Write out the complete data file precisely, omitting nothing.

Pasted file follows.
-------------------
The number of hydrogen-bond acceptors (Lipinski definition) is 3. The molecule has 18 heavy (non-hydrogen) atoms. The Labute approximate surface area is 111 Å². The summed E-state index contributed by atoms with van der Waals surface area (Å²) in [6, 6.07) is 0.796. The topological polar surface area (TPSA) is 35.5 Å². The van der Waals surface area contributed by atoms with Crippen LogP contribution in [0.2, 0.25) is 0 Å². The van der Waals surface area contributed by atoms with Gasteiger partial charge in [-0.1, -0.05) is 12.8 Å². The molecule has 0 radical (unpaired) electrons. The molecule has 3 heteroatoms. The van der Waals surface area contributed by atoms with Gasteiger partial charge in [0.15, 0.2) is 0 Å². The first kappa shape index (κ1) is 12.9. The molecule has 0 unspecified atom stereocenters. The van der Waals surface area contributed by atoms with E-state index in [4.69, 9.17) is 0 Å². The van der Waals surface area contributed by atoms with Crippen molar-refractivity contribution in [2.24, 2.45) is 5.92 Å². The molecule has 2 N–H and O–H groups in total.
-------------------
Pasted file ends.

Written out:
The number of hydrogen-bond acceptors (Lipinski definition) is 3. The molecule has 18 heavy (non-hydrogen) atoms. The Labute approximate surface area is 111 Å². The summed E-state index contributed by atoms with van der Waals surface area (Å²) in [6, 6.07) is 0.796. The topological polar surface area (TPSA) is 35.5 Å². The van der Waals surface area contributed by atoms with Crippen LogP contribution in [0.2, 0.25) is 0 Å². The van der Waals surface area contributed by atoms with Gasteiger partial charge in [-0.1, -0.05) is 12.8 Å². The molecule has 0 radical (unpaired) electrons. The molecule has 3 heteroatoms. The van der Waals surface area contributed by atoms with Gasteiger partial charge in [0.15, 0.2) is 0 Å². The first kappa shape index (κ1) is 12.9. The molecule has 0 unspecified atom stereocenters. The van der Waals surface area contributed by atoms with E-state index in [4.69, 9.17) is 0 Å². The van der Waals surface area contributed by atoms with Crippen molar-refractivity contribution in [2.24, 2.45) is 5.92 Å². The molecule has 2 N–H and O–H groups in total.